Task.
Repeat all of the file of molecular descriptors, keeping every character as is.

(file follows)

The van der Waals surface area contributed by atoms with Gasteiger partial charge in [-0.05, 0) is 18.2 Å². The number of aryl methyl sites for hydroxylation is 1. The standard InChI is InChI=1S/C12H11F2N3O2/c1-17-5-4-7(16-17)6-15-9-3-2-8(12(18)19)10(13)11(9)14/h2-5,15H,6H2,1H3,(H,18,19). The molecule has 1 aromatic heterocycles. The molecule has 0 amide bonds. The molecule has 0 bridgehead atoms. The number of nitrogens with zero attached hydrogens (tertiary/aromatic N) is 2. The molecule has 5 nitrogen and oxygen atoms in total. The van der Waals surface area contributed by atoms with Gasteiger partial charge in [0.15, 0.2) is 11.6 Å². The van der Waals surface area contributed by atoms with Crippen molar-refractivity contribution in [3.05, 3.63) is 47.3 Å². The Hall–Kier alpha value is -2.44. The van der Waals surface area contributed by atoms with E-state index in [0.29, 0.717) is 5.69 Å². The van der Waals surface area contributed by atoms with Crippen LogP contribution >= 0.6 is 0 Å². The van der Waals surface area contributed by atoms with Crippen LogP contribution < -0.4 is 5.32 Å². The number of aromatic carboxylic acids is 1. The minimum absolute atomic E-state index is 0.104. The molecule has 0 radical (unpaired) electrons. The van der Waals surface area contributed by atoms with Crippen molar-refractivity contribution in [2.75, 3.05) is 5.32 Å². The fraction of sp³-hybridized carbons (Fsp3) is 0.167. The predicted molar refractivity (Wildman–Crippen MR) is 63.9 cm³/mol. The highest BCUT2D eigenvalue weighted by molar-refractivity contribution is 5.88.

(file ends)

The van der Waals surface area contributed by atoms with Gasteiger partial charge in [-0.05, 0) is 18.2 Å². The number of aryl methyl sites for hydroxylation is 1. The standard InChI is InChI=1S/C12H11F2N3O2/c1-17-5-4-7(16-17)6-15-9-3-2-8(12(18)19)10(13)11(9)14/h2-5,15H,6H2,1H3,(H,18,19). The molecule has 1 aromatic heterocycles. The molecule has 0 amide bonds. The molecule has 0 bridgehead atoms. The number of nitrogens with zero attached hydrogens (tertiary/aromatic N) is 2. The molecule has 5 nitrogen and oxygen atoms in total. The van der Waals surface area contributed by atoms with Gasteiger partial charge in [0.15, 0.2) is 11.6 Å². The van der Waals surface area contributed by atoms with Crippen molar-refractivity contribution in [3.05, 3.63) is 47.3 Å². The Hall–Kier alpha value is -2.44. The van der Waals surface area contributed by atoms with E-state index in [0.29, 0.717) is 5.69 Å². The van der Waals surface area contributed by atoms with Crippen LogP contribution >= 0.6 is 0 Å². The van der Waals surface area contributed by atoms with Crippen LogP contribution < -0.4 is 5.32 Å². The number of aromatic carboxylic acids is 1. The minimum absolute atomic E-state index is 0.104. The molecule has 0 radical (unpaired) electrons. The van der Waals surface area contributed by atoms with Crippen molar-refractivity contribution in [2.75, 3.05) is 5.32 Å². The fraction of sp³-hybridized carbons (Fsp3) is 0.167. The predicted molar refractivity (Wildman–Crippen MR) is 63.9 cm³/mol. The highest BCUT2D eigenvalue weighted by molar-refractivity contribution is 5.88.